How did that happen? Monaco seems to have slunk up on us so quickly; I’m still thinking about Nurburgring 24 hours and things like that. Yet here we are with the sun shining brightly on the harbour, boats crammed into it like a very expensive car park, and the cruise ships lying off the coast. Just along the coast they’re squabbling about the height of your heels of your shoes – blimey, at least we’re not that frivolous.
But here we are at the jewel of the crown – if that’s not Monza which it will be in September. It never ceases to amaze and impress and yet it can be a very humbling place. After all, forget the Lamborghini, the Ferrari, the Aston; the easiest way to get around here is on a moped – urban scrambling, I call it – and you can be sure that every team and driver has hired one for the weekend.
The humble inflatable dinghy is much in demand too, because once you’ve parked your 100 foot yacht, it’s just a block of flats to be lived in and slept in – and obviously partied in. It ain’t going nowhere until late on Sunday night, early Monday morning when they all flee back to their home ports.
So I made my entrance to Monaco on the humble number 100 bus, bringing me from Beatrice’s friendly two star hotel at Cap d’Ail to just up the road from the circuit for all of 1.50 euros. A taxi from Nice airport would have been upwards of £100; as it was, it cost me 39 euros in a shared minibus which I had had to wait for for 45 minutes. At least I was able to have sandwich and coke for lunch while I waited, a mere £9, watching some film star being pursued into his limo by the paparazzi and fans. No idea who he was, but I expect it made him feel good.
But it’s still a thrill to be here, among this spectacular scenery. Rocks rise high above the Principality, producing its own microclimate which is threatening to throw a spanner in the works for the weekend. As I say, it is a microclimate so it isn’t necessarily consistent but they’re talking about rain on Thursday and more on Saturday and Sunday. That’s usually not part of the script, but water has influenced many a Monaco Grand Prix – and not necessarily rain.
Remember the very first World Championship Monaco Grand Prix in 1950 when a wave splashed onto the circuit near Rascasse, soaked the track and caused a massive pile-up. Then one year the sprinkler of the Loews hotel went off, soaking the tunnel and causing the race to be delayed. Of course there’s Nigel Mansell and the white line incident, Alain Prost winning when being pursued by Ayrton Senna’s Toleman and Stefan Bellof’s Tyrrell.
This week we lost another driver who was associated strongly with Monaco, Renzo Zorzi. He was virtually unknown when he won the F3 race at Monaco, which in those days was a passport into F1. And so it transpired; sure enough, he turned up in F1 soon after. That was the year of my first Monaco Grand Prix. I’ve been every year since 1985; Zorzi didn’t quite have the same record, but he did win here in Monaco.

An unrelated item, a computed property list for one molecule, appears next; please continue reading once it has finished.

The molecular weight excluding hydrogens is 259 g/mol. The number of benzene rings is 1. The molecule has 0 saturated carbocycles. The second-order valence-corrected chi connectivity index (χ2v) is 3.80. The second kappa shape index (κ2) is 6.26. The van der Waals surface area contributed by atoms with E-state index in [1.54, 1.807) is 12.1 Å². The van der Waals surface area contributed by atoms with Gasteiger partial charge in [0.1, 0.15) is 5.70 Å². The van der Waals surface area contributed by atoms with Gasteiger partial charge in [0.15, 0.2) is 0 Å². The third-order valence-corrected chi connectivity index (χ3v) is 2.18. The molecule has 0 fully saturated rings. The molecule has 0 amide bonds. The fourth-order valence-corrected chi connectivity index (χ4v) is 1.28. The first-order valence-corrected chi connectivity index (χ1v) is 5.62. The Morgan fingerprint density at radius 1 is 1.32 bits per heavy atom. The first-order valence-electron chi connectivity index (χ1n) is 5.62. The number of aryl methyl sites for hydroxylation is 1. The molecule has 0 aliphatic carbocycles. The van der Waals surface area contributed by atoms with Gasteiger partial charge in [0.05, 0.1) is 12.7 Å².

This week is round six of the World Championship, the last one before we head west for our first of three trans-Atlantic visits this year. But after the difficulties in overtaking at the Circuit de Catalunya, we have the similar situation here in the Principality. It just is so narrow, but Pirelli have brought a new compound supersoft tyre which they hope will enliven track action and indeed, a damp track might do the same.
We have six previous winners: Nico Rosberg and Fernando Alonso have both won twice, while Lewis Hamilton, Kimi Raikkonen, Jenson Button and Sebastian Vettel have won once. At the other end of the scale, three of this year’s rookies know the circuit from lesser formulae. Felipe Nasr was on the podium a year ago in GP2, while Carlos Sainz and Roberto Merhi have raced in Formula Renault 3.5, as has Will Stevens. The only driver never to have raced here is Max Verstappen; he likens it to Macau which I suppose is reasonable when you think of that circuit’s two characters and the two characters of Monaco.
So who’s going to win here? Impossible to say, no real favourite. All you can say is that it will take a driver with lots of confidence in his car, who will throw it around the Principality to within an inch of its life, with lots of power and traction, mechanical grip rather than aero, someone who has planned their attack on pole position – of the last eleven, ten have been won from pole – and for whom everything has gone right. Chuck it into the Armco and you’re on the back foot. (For your info, Pastor Maldonado has never finished any of his four Monaco Grands Prix).
But then the added chances of a wet/dry qualifying and race, yellow flags, safety cars and all sort of hazards are sure to make this one a real ding-dong. I’m strongly against people saying ‘it could be one of the best for years’ because they say that every year, but actually, with some strong performances, intriguing tactics in the wet/dry and slightly more open championship than in the past, we could actually be in for a good Monaco Grand Prix. Watch this space!
By Bob Constanduros